Donders Institute for Brain, Cognition and Behaviour
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Thesis defence Noortje Maaijwee (Donders Series 181)

12 June 2015

Promotor: Prof.dr. M.A.A.P. Willemsen, Copromotors: Dr. H.F. de Leeuw, dr, E.J.  van Dijk

Long-term neuropsychological and social consequences after stroke in young adults

After a stroke at young age (18-50 years of age), information on long-term consequences is of particular importance for these young patients, given their long life expectancy. Moreover, these young patient are in a phase of life during which they have to make important life changing decisions, for example about career moves or family planning. However, literature on this long-term prognosis in this age group is scarce, especially with repect to neuropsychological and social consequences.

Therefore, the aim of the studies in this thesis was to investigate the long-term neuropsychological and social consequences after a stroke at young age. The studies are part of the FUTURE study, a cohort study, designed to investigate causes and long-term consequences after an ischaemic stroke, transient ischaemic attack (TIA) or intracerebral haemorrhage at young age. The total cohort consists of 1005 patients, admitted to the Radboud University Medical Centre, Nijmegen, between January 1, 1980 and November 1, 2010.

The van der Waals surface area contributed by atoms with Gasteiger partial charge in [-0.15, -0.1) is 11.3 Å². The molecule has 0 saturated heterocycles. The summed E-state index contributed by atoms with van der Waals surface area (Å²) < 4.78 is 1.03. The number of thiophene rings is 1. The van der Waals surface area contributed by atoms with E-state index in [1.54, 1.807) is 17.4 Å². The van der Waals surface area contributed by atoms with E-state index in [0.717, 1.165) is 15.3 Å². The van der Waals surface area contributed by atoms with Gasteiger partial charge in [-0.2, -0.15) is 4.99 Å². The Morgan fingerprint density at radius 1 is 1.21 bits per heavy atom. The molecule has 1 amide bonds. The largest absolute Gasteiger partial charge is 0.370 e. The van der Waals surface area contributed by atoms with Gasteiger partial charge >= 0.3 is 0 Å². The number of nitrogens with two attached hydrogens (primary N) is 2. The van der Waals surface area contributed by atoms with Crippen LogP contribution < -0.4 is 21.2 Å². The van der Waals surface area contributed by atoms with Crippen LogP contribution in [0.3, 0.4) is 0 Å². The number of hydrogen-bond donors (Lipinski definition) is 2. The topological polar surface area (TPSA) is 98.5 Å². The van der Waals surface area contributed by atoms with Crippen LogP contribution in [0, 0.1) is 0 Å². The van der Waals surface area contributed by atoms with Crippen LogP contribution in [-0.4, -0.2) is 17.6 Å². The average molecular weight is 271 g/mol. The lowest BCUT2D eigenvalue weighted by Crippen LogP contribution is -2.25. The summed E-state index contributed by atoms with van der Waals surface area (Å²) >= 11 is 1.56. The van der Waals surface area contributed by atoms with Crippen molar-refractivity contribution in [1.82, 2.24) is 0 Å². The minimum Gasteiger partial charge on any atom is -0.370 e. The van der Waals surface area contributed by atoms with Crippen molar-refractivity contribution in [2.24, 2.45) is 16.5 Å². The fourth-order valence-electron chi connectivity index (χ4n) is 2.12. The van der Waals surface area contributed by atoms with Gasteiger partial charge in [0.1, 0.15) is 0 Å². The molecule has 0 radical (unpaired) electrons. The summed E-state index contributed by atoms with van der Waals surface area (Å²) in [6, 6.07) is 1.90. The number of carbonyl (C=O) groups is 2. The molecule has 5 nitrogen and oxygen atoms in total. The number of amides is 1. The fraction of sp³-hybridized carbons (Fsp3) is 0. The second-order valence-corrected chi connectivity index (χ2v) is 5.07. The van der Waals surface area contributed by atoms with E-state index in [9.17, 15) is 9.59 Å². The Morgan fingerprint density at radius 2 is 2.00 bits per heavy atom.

For the studies in this thesis, all patients alive at follow-up with a first-ever ischaemic stroke, TIA or intracerebral haemorraghe were assessed for neuropsychological and social consequences after a mean follow-up duration of approximately 10 years. Results from the studies indicate that long-term neuropsychological consequences (depressive symptoms, anxiety, subjective cognitive failures, objective cognitive impairment, and fatigue) and unemployment are much more prevalent than previously thought, in comparison with an age- and sex-matched control sample without a TIA or stroke in the medical history. Furthermore, the neuropsychological complaints were associated with a higher risk of a poor functional outcome, with dependence in daily life functioning.

Therefore, these neuropsychological and social consequences deserve more attention in post-stroke care than they receive in current clinical practice.